Cindy Powers / The Bulletin

Before heading up the Bend Metro Park and Recreation District for more than three decades, Vince Genna dreamed of playing shortstop for a major league baseball team.

But Genna's draft notice arrived in 1942 and was delivered the same day as a contract to play for the New York Yankees, according to his two sons.

While working on a B-24 bomber in Manduria, Italy - where he was stationed from 1942 to 1945 - Genna suffered a shoulder injury that ruined his chances to play in the big leagues.

Baseball's loss was Bend's gain.

Genna, 86, died Saturday, leaving a legacy of public service and an unrivaled dedication to the game of baseball, according to those who knew him best.

He never hesitated to ask for help or call in a favor if it meant a new park or baseball field in the city of Bend.

”He was a hustler,” said Clarence Bells, of Bend, who has been friends with Genna for decades. ”They used to say if you gave Genna $5, he could turn it into $10 by getting volunteers to do the work.”

It was not uncommon for Genna to put in a seven-day workweek, Bells said. His relentless work ethic led city leaders to name Bend's baseball stadium after him in 1972.

And even as his career wound down in the late 1980s, Genna, who suffered from a heart condition, refused to take it easy, said Paul Stell, who has worked at the park district for 22 years.

Stell recalled a workday at the ”ballpark,” as Genna called it.

”We were digging and raking and hoeing, and he is at home plate with this tamper,” Stell said. ”He stops and grabs his heart and we're all thinking 'Oh, no.' He took a couple of nitro pills, sat down for 20 minutes and went back to work.”

”The guy was just indomitable, just the hardiest guy I ever met,” Stell said.

Bringing baseball to Bend

Genna moved to Bend with his wife and two boys in 1954, after a rather unconventional offer from the owner of a local lumber mill, said retired City Manager Art Johnson.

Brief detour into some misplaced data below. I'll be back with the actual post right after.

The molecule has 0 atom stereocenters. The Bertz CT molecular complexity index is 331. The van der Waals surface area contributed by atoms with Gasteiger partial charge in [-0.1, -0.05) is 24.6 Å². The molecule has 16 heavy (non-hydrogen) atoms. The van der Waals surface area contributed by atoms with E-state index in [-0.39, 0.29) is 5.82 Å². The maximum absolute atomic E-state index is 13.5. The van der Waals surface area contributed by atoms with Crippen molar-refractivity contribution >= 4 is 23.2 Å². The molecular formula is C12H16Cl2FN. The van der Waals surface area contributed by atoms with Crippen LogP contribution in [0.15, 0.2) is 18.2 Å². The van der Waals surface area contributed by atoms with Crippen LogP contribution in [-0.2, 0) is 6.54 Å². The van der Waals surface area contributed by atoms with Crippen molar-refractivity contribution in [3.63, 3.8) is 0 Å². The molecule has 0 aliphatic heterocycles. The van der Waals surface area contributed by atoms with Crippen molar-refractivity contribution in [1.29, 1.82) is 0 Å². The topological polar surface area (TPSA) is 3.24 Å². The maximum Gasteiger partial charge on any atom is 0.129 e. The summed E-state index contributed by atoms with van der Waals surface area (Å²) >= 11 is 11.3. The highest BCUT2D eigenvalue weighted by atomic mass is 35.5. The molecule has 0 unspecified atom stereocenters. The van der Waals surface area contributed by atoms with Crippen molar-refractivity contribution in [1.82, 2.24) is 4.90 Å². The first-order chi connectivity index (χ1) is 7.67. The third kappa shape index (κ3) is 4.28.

Genna had been coaching Little League and high-school-aged children in Salem, where he racked up an impressive record.

”Leonard Lundgren, who owned one of the mills, wanted good baseball here,” Johnson said.

So he offered to pay Genna's salary out of his own pocket. Genna started as the assistant recreation manager for the city of Bend. He later took over as recreation director, Johnson said, a position paid for by the city.

In the mid- and late 1950s, Genna worked as a volunteer with the Junior Chamber of Commerce, a civic organization that undertook improvement projects around the city of Bend.

He continued to coach baseball, and led a team of high-school-aged kids to the state title in 1958.

Six years later, the city combined its Parks and Recreation departments, and Genna took over as director.

All the while, Genna kept his eye on attractive sites in the city and county, hoping to acquire them for the Park and Recreation Department.

Genna, an outspoken guy whom Johnson described as a ”fiery Italian,” was not shy about asking the city for what he wanted.

When he didn't get it, he sometimes ”crossed swords” with city officials, said Mike Maier, former Deschutes County administrator.

Genna stepped away from his city duties for more than two years in the late 1960s, when he took a position with Mt. Bachelor and a camp for boys.

But the call to service was strong and Genna returned to his duties in 1969.

He continued to push officials to give the Park and Recreation Department more land.

Persistence means more parks

In the early 1970s, Genna decided it was time to get his land.

He had scheduled a meeting with city officials to tell them once and for all which parcels he felt should go to his department, said current Park and Recreation Director Don Horton.

Genna was sitting in the city manager's office waiting for a meeting, Horton said, when he spotted a map.

”He got a green pen and colored in where he thought the parks should be whether they were developed or not,” Horton said.

The city manager never showed up, Horton said.

Genna went to work, and his department ultimately built Skyline, Ponderosa and Riverview parks on some of the green-penned properties.

Around the same time, Genna got the idea that an old fish hatchery at Shevlin Park could be transformed into a beautiful community center.

Johnson described the old hatchery as ”really disreputable,” noting it had a dirt floor with a tree growing in the middle of it.

”I suggested we bulldoze it,” Johnson said.

But Genna pushed his agenda and former mayor Dick Gervais relented, to a degree.

”Dick Gervais said go ahead and fix it up but you won't get any tax money,” Johnson said. ”Vince said 'Hey, I'm not God, I'm just God's little helper.'”

Genna found federal funding to pay for carpenters to work on the project, Johnson said. And when a film crew came to town to shoot the movie ”Rooster Cogburn,” Genna saw an opportunity.